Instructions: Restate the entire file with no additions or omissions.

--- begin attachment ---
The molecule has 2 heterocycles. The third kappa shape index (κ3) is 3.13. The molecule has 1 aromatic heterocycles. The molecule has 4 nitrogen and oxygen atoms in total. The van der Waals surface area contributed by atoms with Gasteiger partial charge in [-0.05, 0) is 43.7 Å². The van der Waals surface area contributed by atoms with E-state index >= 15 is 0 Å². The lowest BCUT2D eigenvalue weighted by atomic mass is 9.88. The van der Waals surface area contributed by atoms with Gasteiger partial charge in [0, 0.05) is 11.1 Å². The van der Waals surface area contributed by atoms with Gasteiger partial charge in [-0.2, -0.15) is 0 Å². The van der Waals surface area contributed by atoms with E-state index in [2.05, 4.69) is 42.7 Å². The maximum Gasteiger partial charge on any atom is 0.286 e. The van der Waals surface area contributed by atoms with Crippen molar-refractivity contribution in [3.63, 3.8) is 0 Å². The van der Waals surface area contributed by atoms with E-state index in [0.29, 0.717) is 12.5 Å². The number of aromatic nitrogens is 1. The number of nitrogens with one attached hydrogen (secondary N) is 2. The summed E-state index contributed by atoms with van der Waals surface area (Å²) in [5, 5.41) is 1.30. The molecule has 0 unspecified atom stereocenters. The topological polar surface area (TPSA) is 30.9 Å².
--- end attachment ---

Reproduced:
The molecule has 2 heterocycles. The third kappa shape index (κ3) is 3.13. The molecule has 1 aromatic heterocycles. The molecule has 4 nitrogen and oxygen atoms in total. The van der Waals surface area contributed by atoms with Gasteiger partial charge in [-0.05, 0) is 43.7 Å². The van der Waals surface area contributed by atoms with E-state index >= 15 is 0 Å². The lowest BCUT2D eigenvalue weighted by atomic mass is 9.88. The van der Waals surface area contributed by atoms with Gasteiger partial charge in [0, 0.05) is 11.1 Å². The van der Waals surface area contributed by atoms with Gasteiger partial charge in [-0.2, -0.15) is 0 Å². The van der Waals surface area contributed by atoms with E-state index in [2.05, 4.69) is 42.7 Å². The maximum Gasteiger partial charge on any atom is 0.286 e. The van der Waals surface area contributed by atoms with Crippen molar-refractivity contribution in [3.63, 3.8) is 0 Å². The van der Waals surface area contributed by atoms with E-state index in [0.29, 0.717) is 12.5 Å². The number of aromatic nitrogens is 1. The number of nitrogens with one attached hydrogen (secondary N) is 2. The summed E-state index contributed by atoms with van der Waals surface area (Å²) in [5, 5.41) is 1.30. The molecule has 0 unspecified atom stereocenters. The topological polar surface area (TPSA) is 30.9 Å².